Wholesale Da Hong Pao Sichuan Pepper (Szechuan Peppercorn, 大红袍花椒)

See all products

If you are purchasing for a restaurant, contact us (via envelope icon in menu) to receive a wholesale discount. Also, please contact us first for large orders.

Premium red Sichuan pepper (formerly Szechuan peppercorn) should have a strong citrusy fragrance and taste as well as an intense numbing quality. Ours is particularly potent, as it has not undergone the once-required heat-treatment process that for so long robbed Sichuan pepper of some of its punch. We believe we are the first to (legally) bring in untreated peppercorns, since Chinese suppliers uniformly heat-treat for the U.S. market. 

A member of the citrus family, the Zanthoxylum genus includes numerous edible species of both red and green Sichuan pepper. The most famous red "hua jiao" was historically grown in Hanyuan County, Sichuan, but just as popular—if not more so—in Sichuan nowadays is the da hong pao species grown in Gansu and other northern China provinces.

Da hong pao, or big red pao, is the Sichuan pepper flavor profile most of us are familiar with. It is warm and woodsy compared to Hanyuan's bright lemony tartness. It is also larger and brighter red than Hanyuan.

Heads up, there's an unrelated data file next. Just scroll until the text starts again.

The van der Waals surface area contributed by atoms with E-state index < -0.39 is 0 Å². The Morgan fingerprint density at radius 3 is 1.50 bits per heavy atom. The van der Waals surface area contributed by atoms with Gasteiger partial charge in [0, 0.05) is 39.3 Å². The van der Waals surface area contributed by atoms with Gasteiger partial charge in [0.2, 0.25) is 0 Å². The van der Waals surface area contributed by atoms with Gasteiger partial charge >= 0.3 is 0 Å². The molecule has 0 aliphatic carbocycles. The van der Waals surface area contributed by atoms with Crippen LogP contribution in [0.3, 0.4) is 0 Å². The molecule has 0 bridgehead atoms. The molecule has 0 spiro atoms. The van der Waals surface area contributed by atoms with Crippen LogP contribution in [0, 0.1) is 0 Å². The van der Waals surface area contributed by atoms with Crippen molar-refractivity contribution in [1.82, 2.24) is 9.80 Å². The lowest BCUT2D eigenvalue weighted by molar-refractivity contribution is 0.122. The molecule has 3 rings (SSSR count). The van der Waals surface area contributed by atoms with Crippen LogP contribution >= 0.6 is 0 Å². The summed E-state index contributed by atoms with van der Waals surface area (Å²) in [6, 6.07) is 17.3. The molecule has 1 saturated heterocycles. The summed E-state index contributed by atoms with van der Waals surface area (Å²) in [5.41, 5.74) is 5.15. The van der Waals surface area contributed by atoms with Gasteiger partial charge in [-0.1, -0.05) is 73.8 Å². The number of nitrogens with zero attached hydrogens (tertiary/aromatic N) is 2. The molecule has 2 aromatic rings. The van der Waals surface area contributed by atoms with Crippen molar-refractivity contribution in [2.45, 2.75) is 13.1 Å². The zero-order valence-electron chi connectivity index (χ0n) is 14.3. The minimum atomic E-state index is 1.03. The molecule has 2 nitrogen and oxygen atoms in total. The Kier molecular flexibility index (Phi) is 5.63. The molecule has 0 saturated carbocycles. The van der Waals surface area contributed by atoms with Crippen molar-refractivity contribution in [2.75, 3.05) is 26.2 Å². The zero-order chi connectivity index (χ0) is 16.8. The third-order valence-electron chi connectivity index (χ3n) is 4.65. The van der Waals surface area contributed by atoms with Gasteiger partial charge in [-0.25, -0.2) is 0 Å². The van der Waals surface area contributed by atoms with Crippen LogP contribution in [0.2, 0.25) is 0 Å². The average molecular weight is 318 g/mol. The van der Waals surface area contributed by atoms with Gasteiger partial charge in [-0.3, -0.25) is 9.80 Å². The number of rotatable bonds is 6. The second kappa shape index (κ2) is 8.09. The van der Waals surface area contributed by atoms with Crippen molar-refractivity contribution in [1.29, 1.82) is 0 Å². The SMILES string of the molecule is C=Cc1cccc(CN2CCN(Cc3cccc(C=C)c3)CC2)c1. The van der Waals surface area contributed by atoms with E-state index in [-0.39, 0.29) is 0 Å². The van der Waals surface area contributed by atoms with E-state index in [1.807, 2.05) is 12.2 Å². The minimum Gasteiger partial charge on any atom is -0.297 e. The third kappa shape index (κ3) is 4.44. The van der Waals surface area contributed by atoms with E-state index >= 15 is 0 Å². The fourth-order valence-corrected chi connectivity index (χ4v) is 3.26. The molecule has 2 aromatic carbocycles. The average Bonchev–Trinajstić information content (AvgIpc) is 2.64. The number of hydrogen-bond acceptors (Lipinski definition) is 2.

This big red pao is a single-origin spice grown in the Wudu area of Gansu Province and is from the 2018 harvest. It is a premium product, sorted to include mostly opened seed pods and few stems and seeds, which appear in abundance in lower-quality Sichuan pepper. The harvested peppercorns go directly from farmer to our supplier in Chengdu for processing, and meet strict U.S. safety standards. 

To learn more about the history of Sichuan pepper in the U.S. and current sourcing in China, read this article we reported for Roads & Kingdoms. 

Source: Grown in Wudu, Gansu Province
Ingredients: Sichuan pepper only. No additives or preservatives. Non-irradiated and non-heat-treated. 
Size: 1 kilogram (2.2 pound) bag
 

From "These 10 Great Online Specialty Food Stores Have Everything" in Bon Appetit:

[The Mala Market] offer crazy good Sichuan peppercorns, which are complex, intense, and citrusy—as opposed to the bunk ones, which are bitter, not as aromatic, and lacking that crucial mouth-numbing quality.—Mari Uyehara